New models, old skills
One consequence of the shift in business models is the focus on developing loyalty and retention, which is why newsletters are making a comeback, with more publishers reclaiming them from marketing teams. One new trend for 2018 was the development of pop-up newsletters, designed to drive episodic engagement. CBC ran an eight-week series on the Royal wedding called the Royal Fascinator. Politico experimented with an eight-week series of explainers and tools aimed at educating younger voters. The format engaged over 8,000 people with open rates of over 55%.
Pop-up newsletters – with a podcast sensibility
Optimising for Google has also been another ‘back to the future’ trend for 2018 with publishers noting a bigger proportion of their traffic now coming from news search and AMP pages in 2018, as well as from the new tab on Chrome browsers, which now displays personalised news sites. Search Engine Optimisation (SEO) skills will become ever more important in 2019 following Google’s decision to put a news feed (called Discover) on the main search page of all mobile browser for the first time. This will roll out gradually but will have a significant impact on news referrals.
GDPR – was it worth all the fuss?
This time last year, media companies were stressing out about the impact of new European privacy legislation on businesses. So, did GDPR clean up the worst excesses of ad tech and give consumers back control of their data? Not exactly …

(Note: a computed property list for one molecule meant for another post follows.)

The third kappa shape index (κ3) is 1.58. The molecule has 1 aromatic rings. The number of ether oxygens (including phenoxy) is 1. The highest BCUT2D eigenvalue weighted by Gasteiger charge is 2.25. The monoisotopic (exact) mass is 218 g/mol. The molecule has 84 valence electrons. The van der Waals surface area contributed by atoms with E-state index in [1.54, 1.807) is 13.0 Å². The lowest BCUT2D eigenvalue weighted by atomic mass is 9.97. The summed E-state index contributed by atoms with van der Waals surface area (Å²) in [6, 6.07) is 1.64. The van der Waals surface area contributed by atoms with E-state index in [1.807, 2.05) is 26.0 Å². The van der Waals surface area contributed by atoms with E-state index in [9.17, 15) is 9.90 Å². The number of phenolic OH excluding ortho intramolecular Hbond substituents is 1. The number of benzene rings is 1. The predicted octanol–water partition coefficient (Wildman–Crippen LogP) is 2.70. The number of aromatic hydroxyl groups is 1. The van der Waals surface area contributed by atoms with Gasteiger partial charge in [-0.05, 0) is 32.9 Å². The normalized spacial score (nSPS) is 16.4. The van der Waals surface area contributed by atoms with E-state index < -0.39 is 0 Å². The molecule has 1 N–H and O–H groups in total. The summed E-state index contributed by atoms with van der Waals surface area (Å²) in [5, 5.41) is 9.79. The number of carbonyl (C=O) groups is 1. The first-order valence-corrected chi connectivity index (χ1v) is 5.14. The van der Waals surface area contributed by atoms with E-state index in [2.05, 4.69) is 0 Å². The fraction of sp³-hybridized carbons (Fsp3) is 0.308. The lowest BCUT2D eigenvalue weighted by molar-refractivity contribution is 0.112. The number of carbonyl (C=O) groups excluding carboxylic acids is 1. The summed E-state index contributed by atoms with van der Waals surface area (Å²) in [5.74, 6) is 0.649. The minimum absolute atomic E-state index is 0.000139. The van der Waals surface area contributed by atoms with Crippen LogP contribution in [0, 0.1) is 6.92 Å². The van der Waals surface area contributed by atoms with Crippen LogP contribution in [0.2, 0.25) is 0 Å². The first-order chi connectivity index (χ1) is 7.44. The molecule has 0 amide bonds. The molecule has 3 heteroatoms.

GDPR has led to bigger, complex privacy notices, and more digital clutter
GDPR forced publishers to clean up their permissions and processes (a good thing), but the wider benefits are harder to see. In practice, the messages and overlays were too confusing and complex for most people to engage with, so the majority just ticked ‘yes to all’. So unwanted emails continue, third-party cookies continue to be served and consumers are still routinely targeted across the web programmatically. One unexpected side-effect was that GDPR also broke the internet with more than 1,000 US publishers, including the Los Angeles Times, choosing to block European readers rather than face the risk of massive fines. Nine months on, most publishers report little impact on their bottom line (even though many spent significant sums preparing for the new regulation).